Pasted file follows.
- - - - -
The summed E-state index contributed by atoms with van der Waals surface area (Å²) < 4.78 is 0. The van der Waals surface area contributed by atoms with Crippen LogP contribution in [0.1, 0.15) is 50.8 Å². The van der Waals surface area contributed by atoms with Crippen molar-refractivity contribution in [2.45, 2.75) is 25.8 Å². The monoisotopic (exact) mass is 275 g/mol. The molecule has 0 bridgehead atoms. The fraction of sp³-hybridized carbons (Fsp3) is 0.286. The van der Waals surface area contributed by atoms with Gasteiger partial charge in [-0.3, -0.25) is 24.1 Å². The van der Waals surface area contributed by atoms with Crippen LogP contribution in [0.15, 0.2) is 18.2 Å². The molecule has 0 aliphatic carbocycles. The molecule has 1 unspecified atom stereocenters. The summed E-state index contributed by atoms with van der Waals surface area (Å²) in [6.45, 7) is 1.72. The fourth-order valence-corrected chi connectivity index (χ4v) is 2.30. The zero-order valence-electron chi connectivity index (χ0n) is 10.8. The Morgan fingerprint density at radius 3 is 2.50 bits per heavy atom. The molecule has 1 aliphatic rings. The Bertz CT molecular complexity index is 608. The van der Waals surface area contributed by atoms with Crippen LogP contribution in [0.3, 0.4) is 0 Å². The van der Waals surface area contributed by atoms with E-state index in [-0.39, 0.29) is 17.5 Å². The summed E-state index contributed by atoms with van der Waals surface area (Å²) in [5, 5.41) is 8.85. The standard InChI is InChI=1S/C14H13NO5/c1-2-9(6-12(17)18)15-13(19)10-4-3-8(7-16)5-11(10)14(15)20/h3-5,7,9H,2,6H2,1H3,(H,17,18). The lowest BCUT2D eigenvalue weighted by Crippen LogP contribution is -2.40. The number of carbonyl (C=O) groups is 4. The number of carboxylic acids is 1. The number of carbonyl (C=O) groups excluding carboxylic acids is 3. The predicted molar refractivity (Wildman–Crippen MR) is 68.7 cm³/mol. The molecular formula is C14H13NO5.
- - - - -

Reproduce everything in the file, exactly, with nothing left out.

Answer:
The summed E-state index contributed by atoms with van der Waals surface area (Å²) < 4.78 is 0. The van der Waals surface area contributed by atoms with Crippen LogP contribution in [0.1, 0.15) is 50.8 Å². The van der Waals surface area contributed by atoms with Crippen molar-refractivity contribution in [2.45, 2.75) is 25.8 Å². The monoisotopic (exact) mass is 275 g/mol. The molecule has 0 bridgehead atoms. The fraction of sp³-hybridized carbons (Fsp3) is 0.286. The van der Waals surface area contributed by atoms with Gasteiger partial charge in [-0.3, -0.25) is 24.1 Å². The van der Waals surface area contributed by atoms with Crippen LogP contribution in [0.15, 0.2) is 18.2 Å². The molecule has 0 aliphatic carbocycles. The molecule has 1 unspecified atom stereocenters. The summed E-state index contributed by atoms with van der Waals surface area (Å²) in [6.45, 7) is 1.72. The fourth-order valence-corrected chi connectivity index (χ4v) is 2.30. The zero-order valence-electron chi connectivity index (χ0n) is 10.8. The Morgan fingerprint density at radius 3 is 2.50 bits per heavy atom. The molecule has 1 aliphatic rings. The Bertz CT molecular complexity index is 608. The van der Waals surface area contributed by atoms with Crippen LogP contribution in [0.3, 0.4) is 0 Å². The van der Waals surface area contributed by atoms with E-state index in [-0.39, 0.29) is 17.5 Å². The summed E-state index contributed by atoms with van der Waals surface area (Å²) in [5, 5.41) is 8.85. The standard InChI is InChI=1S/C14H13NO5/c1-2-9(6-12(17)18)15-13(19)10-4-3-8(7-16)5-11(10)14(15)20/h3-5,7,9H,2,6H2,1H3,(H,17,18). The lowest BCUT2D eigenvalue weighted by Crippen LogP contribution is -2.40. The number of carbonyl (C=O) groups is 4. The number of carboxylic acids is 1. The number of carbonyl (C=O) groups excluding carboxylic acids is 3. The predicted molar refractivity (Wildman–Crippen MR) is 68.7 cm³/mol. The molecular formula is C14H13NO5.